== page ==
Absolutely....goes to show that a long term vision and emphasis on a quality user experience withstands the test of time.

  • Reply 18 of 33
    They really don't have any sort of way to promise that, but it's pretty evident that it's going to be the case anyway. That'd be why Apple agreed.

    They researched it.
  • Reply 19 of 33
    With a $100 iPhone available in all countries, a lot of colorful options, a version with finger print recognition, new big name carriers, and 64-bit OS/awesome new camera/totally restyled OS, I see a large growth potential in a a company that was already taking in more than everyone else to begin with. Interested to see what's in store for apple.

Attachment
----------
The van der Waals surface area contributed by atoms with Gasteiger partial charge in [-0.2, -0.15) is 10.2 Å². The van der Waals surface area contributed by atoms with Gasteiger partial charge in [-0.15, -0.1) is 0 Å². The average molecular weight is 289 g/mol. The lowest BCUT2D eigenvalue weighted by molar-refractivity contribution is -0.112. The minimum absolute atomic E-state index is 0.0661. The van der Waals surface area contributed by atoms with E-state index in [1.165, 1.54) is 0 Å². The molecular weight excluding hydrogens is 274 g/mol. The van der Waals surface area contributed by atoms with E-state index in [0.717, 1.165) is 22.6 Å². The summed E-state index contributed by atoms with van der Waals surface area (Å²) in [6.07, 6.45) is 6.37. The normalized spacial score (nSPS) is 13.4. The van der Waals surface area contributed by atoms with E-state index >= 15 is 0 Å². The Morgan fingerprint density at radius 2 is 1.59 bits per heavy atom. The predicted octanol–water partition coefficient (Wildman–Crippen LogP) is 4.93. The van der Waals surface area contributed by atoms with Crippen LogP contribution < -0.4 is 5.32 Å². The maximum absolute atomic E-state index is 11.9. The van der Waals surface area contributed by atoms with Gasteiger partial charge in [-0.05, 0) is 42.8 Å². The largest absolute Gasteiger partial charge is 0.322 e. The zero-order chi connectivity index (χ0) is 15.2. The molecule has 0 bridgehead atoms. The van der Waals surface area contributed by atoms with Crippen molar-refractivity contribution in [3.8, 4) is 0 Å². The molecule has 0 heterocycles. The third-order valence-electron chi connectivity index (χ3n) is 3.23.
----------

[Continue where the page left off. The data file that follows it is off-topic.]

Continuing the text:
• Reply 20 of 33
    e1618978e1618978 Posts: 6,073member

    June 2013:  "We are in no hurry, the iPhone is no longer the God of all smartphones.  I don't think it is indispensable for us to sell the iPhone." -- DoCoMo



    That was a pretty quick and dramatic turnaround of opinion.